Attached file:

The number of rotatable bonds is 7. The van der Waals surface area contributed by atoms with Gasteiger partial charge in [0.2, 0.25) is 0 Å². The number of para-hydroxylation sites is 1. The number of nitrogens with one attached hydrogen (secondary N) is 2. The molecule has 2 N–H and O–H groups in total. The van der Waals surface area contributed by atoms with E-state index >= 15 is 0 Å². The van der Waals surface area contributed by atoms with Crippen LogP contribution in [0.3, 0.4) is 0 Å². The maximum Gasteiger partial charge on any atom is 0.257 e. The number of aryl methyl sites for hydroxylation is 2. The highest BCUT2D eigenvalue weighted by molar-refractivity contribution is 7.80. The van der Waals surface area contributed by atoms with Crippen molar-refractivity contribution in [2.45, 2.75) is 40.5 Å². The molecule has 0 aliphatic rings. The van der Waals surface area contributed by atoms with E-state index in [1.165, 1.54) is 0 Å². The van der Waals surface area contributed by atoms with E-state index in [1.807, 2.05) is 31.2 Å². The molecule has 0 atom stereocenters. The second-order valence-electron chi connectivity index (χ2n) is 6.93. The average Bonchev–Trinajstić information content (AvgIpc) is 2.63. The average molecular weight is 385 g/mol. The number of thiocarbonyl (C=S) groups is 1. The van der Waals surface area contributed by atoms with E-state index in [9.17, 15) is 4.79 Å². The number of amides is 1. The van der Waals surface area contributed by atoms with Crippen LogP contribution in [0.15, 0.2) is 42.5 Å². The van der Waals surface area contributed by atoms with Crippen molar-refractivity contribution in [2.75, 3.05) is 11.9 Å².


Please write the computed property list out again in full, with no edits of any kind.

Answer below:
The number of rotatable bonds is 7. The van der Waals surface area contributed by atoms with Gasteiger partial charge in [0.2, 0.25) is 0 Å². The number of para-hydroxylation sites is 1. The number of nitrogens with one attached hydrogen (secondary N) is 2. The molecule has 2 N–H and O–H groups in total. The van der Waals surface area contributed by atoms with E-state index >= 15 is 0 Å². The van der Waals surface area contributed by atoms with Crippen LogP contribution in [0.3, 0.4) is 0 Å². The maximum Gasteiger partial charge on any atom is 0.257 e. The number of aryl methyl sites for hydroxylation is 2. The highest BCUT2D eigenvalue weighted by molar-refractivity contribution is 7.80. The van der Waals surface area contributed by atoms with Crippen molar-refractivity contribution in [2.45, 2.75) is 40.5 Å². The molecule has 0 aliphatic rings. The van der Waals surface area contributed by atoms with E-state index in [1.165, 1.54) is 0 Å². The van der Waals surface area contributed by atoms with E-state index in [1.807, 2.05) is 31.2 Å². The molecule has 0 atom stereocenters. The second-order valence-electron chi connectivity index (χ2n) is 6.93. The average Bonchev–Trinajstić information content (AvgIpc) is 2.63. The average molecular weight is 385 g/mol. The number of thiocarbonyl (C=S) groups is 1. The van der Waals surface area contributed by atoms with E-state index in [9.17, 15) is 4.79 Å². The number of amides is 1. The van der Waals surface area contributed by atoms with Crippen LogP contribution in [0.15, 0.2) is 42.5 Å². The van der Waals surface area contributed by atoms with Crippen molar-refractivity contribution in [2.75, 3.05) is 11.9 Å².